After entering at least one login name and password, continue to the next screen where you can choose what operating system the PiServer will provide to the clients. You will see that both Raspbian (with PIXEL) and Raspbian Lite are listed, but in this ‘first-run’ screen you can only choose one of the two, and it will be provided to all the clients. Don’t worry, you can change this later so that different clients get different operating systems if you want.
The operating systems to be provided by PiServer have to be prepared and packaged in a special way. Even though the lower part of this window gives you the possibility to specify a local file or a URL, you can not just use a previously downloaded Raspbian (or NOOBS) image, and you can not just enter a URL which points to one of the standard images.
When you continue to the next screen PiServer will first perform the local network utility configuration (LDAP, NFS, DHCP, and such), then it will download whichever Raspbian version you selected for installation.
Depending on which version you chose, and how fast your internet connection is, the download can take anywhere from five minutes to a pretty long time, so be patient. The good news is that this is a one-time download (for each different Raspbian version), so you won’t have to sit through it every time you start PiServer.
When the download is complete, the Finished screen will be displayed. Click on Close and the first-run window will go away, and a normal PiServer window will open.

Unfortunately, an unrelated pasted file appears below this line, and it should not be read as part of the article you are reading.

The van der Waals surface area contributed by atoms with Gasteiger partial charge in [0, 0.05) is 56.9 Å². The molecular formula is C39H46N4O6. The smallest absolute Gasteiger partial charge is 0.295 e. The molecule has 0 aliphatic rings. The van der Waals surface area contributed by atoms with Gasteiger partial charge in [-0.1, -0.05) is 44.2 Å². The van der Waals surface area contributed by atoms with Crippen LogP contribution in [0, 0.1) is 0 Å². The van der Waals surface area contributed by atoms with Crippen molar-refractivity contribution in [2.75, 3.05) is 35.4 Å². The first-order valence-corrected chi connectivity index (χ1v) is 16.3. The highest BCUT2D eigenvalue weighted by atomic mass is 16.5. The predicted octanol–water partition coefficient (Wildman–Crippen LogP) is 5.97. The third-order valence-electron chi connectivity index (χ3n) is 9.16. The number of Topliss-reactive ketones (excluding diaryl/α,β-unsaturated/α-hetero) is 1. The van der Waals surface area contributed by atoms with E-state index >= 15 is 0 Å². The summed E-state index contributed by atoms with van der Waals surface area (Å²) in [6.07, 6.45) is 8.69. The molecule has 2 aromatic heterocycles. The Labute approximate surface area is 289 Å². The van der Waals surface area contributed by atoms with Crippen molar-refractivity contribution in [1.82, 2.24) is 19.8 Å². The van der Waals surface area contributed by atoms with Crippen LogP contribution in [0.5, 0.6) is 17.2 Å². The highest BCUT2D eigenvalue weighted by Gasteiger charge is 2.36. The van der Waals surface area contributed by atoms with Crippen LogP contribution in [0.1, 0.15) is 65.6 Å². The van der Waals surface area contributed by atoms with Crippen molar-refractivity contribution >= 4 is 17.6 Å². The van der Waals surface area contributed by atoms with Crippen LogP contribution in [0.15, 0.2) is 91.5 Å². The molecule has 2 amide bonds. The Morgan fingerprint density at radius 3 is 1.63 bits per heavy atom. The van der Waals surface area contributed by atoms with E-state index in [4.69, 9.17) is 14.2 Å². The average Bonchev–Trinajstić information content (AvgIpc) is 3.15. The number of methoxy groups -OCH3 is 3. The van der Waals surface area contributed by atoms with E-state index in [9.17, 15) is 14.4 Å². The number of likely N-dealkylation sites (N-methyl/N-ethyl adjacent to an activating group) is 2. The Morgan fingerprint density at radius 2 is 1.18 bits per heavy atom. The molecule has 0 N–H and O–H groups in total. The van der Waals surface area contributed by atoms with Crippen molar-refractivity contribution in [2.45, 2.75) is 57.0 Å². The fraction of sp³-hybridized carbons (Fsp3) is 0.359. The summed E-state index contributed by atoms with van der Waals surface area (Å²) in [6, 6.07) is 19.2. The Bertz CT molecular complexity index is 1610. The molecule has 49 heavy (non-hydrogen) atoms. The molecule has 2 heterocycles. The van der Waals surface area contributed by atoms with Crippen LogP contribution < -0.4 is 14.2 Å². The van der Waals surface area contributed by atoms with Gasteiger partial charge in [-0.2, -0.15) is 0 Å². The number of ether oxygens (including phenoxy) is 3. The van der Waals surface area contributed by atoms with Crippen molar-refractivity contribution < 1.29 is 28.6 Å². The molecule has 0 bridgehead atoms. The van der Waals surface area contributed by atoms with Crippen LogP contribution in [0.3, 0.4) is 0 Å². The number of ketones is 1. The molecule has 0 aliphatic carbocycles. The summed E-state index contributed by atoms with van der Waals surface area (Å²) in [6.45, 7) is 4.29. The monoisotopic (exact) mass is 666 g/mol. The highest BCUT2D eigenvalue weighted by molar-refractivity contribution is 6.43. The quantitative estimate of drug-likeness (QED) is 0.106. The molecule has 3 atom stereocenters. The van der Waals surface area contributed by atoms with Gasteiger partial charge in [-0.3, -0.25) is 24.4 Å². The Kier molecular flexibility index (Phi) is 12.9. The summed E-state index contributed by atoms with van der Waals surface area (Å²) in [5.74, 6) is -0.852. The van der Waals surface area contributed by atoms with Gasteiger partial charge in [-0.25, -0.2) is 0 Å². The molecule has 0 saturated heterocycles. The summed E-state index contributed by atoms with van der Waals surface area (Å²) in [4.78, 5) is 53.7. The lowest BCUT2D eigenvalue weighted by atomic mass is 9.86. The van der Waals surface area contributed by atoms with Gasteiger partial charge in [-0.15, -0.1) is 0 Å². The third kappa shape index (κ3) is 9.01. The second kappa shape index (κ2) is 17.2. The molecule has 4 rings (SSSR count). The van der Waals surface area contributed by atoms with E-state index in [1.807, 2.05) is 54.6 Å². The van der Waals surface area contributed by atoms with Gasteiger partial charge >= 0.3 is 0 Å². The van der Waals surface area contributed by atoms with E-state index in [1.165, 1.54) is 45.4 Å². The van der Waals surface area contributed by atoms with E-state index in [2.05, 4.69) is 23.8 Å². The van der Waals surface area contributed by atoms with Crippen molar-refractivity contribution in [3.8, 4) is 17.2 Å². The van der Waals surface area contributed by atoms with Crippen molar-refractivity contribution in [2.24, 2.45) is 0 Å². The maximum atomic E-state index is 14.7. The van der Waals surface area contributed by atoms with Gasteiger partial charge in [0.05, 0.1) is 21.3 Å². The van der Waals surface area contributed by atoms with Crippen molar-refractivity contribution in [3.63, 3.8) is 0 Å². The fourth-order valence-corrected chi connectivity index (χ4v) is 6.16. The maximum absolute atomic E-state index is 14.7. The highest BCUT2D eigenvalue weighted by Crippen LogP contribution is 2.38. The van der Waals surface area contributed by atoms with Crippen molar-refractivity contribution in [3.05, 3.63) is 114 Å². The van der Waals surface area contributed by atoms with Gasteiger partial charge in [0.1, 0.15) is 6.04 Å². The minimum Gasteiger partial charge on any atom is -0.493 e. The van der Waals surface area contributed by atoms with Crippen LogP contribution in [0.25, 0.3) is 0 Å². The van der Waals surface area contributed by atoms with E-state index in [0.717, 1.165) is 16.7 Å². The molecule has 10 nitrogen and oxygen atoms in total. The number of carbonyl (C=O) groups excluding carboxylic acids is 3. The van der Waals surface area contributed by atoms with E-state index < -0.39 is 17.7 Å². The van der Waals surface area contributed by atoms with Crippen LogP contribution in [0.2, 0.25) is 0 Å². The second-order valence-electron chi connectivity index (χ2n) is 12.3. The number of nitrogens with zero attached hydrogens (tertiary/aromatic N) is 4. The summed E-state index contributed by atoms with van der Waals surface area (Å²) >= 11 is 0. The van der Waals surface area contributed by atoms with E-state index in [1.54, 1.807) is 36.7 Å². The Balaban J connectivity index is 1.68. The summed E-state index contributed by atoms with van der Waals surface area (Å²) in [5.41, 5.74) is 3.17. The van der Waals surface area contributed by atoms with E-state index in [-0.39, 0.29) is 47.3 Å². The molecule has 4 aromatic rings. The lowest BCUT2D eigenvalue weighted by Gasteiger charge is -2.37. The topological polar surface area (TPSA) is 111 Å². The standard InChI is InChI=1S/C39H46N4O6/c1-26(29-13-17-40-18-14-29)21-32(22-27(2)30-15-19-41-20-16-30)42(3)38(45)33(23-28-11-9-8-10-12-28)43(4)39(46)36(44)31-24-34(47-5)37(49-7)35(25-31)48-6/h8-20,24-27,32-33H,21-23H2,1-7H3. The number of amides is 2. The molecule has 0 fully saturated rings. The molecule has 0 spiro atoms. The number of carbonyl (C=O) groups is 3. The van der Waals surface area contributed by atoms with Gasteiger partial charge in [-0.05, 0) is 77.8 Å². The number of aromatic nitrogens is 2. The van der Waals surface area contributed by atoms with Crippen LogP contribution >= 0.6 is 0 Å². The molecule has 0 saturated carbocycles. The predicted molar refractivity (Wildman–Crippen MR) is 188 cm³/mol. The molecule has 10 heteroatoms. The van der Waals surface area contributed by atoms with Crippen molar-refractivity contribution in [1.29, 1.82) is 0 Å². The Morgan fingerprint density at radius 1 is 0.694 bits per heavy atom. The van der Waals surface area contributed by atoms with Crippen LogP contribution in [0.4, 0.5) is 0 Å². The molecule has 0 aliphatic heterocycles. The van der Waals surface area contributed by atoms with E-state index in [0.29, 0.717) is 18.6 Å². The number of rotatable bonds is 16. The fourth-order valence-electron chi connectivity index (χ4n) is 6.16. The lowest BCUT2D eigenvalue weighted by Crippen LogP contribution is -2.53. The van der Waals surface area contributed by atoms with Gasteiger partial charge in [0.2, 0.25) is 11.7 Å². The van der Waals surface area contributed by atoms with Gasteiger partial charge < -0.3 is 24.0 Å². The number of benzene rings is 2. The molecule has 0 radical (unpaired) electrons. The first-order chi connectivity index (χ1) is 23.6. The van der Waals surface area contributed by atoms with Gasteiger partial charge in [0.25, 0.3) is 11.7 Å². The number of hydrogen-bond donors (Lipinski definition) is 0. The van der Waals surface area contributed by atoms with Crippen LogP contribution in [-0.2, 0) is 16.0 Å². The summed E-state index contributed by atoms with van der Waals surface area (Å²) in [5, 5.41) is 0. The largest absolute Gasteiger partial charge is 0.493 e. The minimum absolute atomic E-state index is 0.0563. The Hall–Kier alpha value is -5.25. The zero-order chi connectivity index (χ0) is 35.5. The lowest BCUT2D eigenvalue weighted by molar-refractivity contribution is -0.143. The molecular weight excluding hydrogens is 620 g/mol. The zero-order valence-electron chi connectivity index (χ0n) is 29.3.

What the first-run process fails to mention at this point is that by this time your Pi 3 clients, which you powered on a while ago so that they would be added to the Client list, have timed out and are no longer trying to PXE boot. So even though it says installation was successful, you need to power-cycle your clients one more time to get them to actually boot from the PiServer.
If you have a nice Ethernet hub with pretty blinking LEDs that show network activity, you will be able to see what happens as they boot (or try to boot…). About five seconds after you power on the client, the Ethernet link should come up. Another five seconds or so after that, you should see the LED blink when the client tries to PXE boot. If it then continues to blink, the client is coming up and if you have a display connected you should see the client boot sequence. But if the network LED blinks once or twice and then just stops, and the client still doesn’t boot, there is one more configuration change that you need to make. Read on.